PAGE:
Midlands Meander

Ahhhh, just a few more days of my South Africa adventures to recollect! We left St. Lucia bright and early (actually, not bright at all, but very, very early) and made our way to the Dlinza Forest, a subtropical indigenous forest near the town of Eshowe and one of The Great Five Natural Forests in KwaZulu Natal. We walked a lovely trail through the forest, and made our way up to a 150 m long walkway built above the forest. A 20 m high tower allowed for dramatic views of the forest canopy and surrounding countryside. This forest is renowned for its biodiversity, hosting over 90 species of birds and 85 species of butterflies and some incredible trees.

I was a bit lazy with regards to taking photos, but I did manage to capture a few of my favorite moments. One of our target birds of the forest was the Spotted Ground Thrush. In fact, Trevor earned a bottle of wine for spotting this elusive bird (and luckily, he was willing to share!). The Spotted Ground Thrush is associated with subtropical forests where it spends much of its time scratching through the leaf litter on the forest floor in search of small invertebrates. It prefers forests with nearly complete canopy cover and deep leaf litter. These rare birds are skulking and shy and will freeze motionless when disturbed, making them quite difficult to spot as they are quite well-camouflaged! The Spotted Ground Thrush is classified as Endangered on the IUCN Red List and deforestation is considered the largest contributor to this species decline.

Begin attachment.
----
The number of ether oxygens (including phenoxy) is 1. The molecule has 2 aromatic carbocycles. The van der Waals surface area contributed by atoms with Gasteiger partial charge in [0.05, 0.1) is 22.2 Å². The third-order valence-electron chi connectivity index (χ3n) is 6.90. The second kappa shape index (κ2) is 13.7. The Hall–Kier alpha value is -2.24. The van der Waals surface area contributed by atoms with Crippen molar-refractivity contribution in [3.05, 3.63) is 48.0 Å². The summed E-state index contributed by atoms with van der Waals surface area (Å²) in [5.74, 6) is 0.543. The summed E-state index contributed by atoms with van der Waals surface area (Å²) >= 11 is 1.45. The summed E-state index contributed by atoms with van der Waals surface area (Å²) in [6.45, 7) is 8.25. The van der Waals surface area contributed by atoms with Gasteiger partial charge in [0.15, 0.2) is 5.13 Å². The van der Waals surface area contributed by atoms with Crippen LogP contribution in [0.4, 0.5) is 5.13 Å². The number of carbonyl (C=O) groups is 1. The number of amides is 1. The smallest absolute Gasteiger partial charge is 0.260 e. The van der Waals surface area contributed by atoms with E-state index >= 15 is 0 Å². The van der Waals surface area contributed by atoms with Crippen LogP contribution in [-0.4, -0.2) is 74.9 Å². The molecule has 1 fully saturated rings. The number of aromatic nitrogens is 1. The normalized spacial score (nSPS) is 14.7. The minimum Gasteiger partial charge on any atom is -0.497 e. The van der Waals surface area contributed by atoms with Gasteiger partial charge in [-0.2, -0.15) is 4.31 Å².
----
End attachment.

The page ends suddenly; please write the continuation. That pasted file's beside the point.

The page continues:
Another elusive species we were quite excited to observe was the Blue Duiker. This tiny antelope is the smallest duiker and stands 13-16″ tail at the shoulder, with short, spiky horns that are a mere 2″ long. Blue Duikers are cautious and secretive and are typically confined to the fringes of forests, where they feed on fallen fruits, foliage, flowers, and pieces of bark.

We left Eshowe and made our way to the Hilton Bush Lodge for a lovely meal and a much-needed rest. We woke up to explore the “midlands” region in proximity to our new base, the Karmichael Farm in Heimvele. It was a cold and rainy morning, and the birds were quiet. Nonetheless, I thoroughly enjoyed wandering around the beautiful Benvie Gardens in Karkloof. It took time for activity to begin, but out patience paid off! We spotted a pair of Knysna Turaco’s perched in the woods. Although these birds are inconspicuous among the treetops, they are absolutely unmistakeable once spotted. They have a white-tipped green crest and a strikingly patterned face – a beautiful line of white eyeliner beneath their eye, which contrasts sharply with their green plumage. In flight, their dramatically crimson feathers are revealed.

Speaking of fancy birds, our Benvie visit was followed by a cruise through some beautiful countryside, where we spotted our first Grey Crowned Cranes from a distance. These 3.3′ cranes have a 6.5′ wingspan and a fancy-feathered crown. Their black and white faces contrast with a red gular pouch that can be inflated. Fun fact: they are the national birds of Uganda and, unlike all but one other crane species, they can roost in trees due to a their prehensile hind toe which allows them to grasp branches.

We ended the day at the Impendle Nature Preserve, which lies in the foothills of the Drakenberg. We were unable to find out target bird, the Blue Swallow – a threatened species that occurs in the mist-belt grasslands of the midlands. We did, however, see a variety of birds including Common Quail, Ground Woodpecker, Cape Grassbird, Levaillant’s Cisticola, Pale-crowned Cisticola, a beautiful Black Harrier, and this lovely Malachite Sunbird sipping nectar from Natal Watsonia. And, finally, a Southern Reedbuck made an appearance!

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